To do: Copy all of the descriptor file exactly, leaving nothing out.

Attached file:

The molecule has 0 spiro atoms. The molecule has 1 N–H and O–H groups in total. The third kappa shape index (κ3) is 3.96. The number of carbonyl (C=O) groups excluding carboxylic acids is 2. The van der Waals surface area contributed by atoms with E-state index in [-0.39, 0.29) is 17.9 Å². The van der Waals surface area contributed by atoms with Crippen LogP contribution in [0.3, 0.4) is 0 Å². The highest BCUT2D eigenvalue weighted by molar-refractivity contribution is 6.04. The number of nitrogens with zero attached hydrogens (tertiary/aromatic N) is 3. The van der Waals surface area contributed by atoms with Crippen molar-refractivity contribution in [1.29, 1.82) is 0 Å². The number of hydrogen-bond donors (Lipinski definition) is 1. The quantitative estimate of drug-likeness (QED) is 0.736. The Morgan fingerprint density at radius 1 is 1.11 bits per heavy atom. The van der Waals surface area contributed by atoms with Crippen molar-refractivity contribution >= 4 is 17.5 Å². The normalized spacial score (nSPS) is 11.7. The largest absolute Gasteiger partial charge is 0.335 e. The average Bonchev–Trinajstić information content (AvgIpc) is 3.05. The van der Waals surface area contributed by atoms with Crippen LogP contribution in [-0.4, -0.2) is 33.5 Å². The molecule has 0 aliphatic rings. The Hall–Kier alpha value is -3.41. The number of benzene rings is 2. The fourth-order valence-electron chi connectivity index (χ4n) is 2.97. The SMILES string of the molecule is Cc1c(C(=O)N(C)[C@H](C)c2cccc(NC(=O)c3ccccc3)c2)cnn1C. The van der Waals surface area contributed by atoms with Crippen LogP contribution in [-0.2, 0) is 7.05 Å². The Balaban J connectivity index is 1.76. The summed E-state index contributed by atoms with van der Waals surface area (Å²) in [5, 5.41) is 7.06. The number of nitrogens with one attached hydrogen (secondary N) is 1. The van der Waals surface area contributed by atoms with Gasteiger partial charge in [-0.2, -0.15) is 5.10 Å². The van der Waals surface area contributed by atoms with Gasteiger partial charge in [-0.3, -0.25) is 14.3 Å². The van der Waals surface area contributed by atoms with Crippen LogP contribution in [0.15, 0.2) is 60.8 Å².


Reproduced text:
The molecule has 0 spiro atoms. The molecule has 1 N–H and O–H groups in total. The third kappa shape index (κ3) is 3.96. The number of carbonyl (C=O) groups excluding carboxylic acids is 2. The van der Waals surface area contributed by atoms with E-state index in [-0.39, 0.29) is 17.9 Å². The van der Waals surface area contributed by atoms with Crippen LogP contribution in [0.3, 0.4) is 0 Å². The highest BCUT2D eigenvalue weighted by molar-refractivity contribution is 6.04. The number of nitrogens with zero attached hydrogens (tertiary/aromatic N) is 3. The van der Waals surface area contributed by atoms with Crippen molar-refractivity contribution in [1.29, 1.82) is 0 Å². The number of hydrogen-bond donors (Lipinski definition) is 1. The quantitative estimate of drug-likeness (QED) is 0.736. The Morgan fingerprint density at radius 1 is 1.11 bits per heavy atom. The van der Waals surface area contributed by atoms with Crippen molar-refractivity contribution >= 4 is 17.5 Å². The normalized spacial score (nSPS) is 11.7. The largest absolute Gasteiger partial charge is 0.335 e. The average Bonchev–Trinajstić information content (AvgIpc) is 3.05. The van der Waals surface area contributed by atoms with Crippen LogP contribution in [-0.4, -0.2) is 33.5 Å². The molecule has 0 aliphatic rings. The Hall–Kier alpha value is -3.41. The number of benzene rings is 2. The fourth-order valence-electron chi connectivity index (χ4n) is 2.97. The SMILES string of the molecule is Cc1c(C(=O)N(C)[C@H](C)c2cccc(NC(=O)c3ccccc3)c2)cnn1C. The van der Waals surface area contributed by atoms with Crippen LogP contribution in [-0.2, 0) is 7.05 Å². The Balaban J connectivity index is 1.76. The summed E-state index contributed by atoms with van der Waals surface area (Å²) in [5, 5.41) is 7.06. The number of nitrogens with one attached hydrogen (secondary N) is 1. The van der Waals surface area contributed by atoms with Gasteiger partial charge in [-0.2, -0.15) is 5.10 Å². The van der Waals surface area contributed by atoms with Gasteiger partial charge in [-0.3, -0.25) is 14.3 Å². The van der Waals surface area contributed by atoms with Crippen LogP contribution in [0.15, 0.2) is 60.8 Å².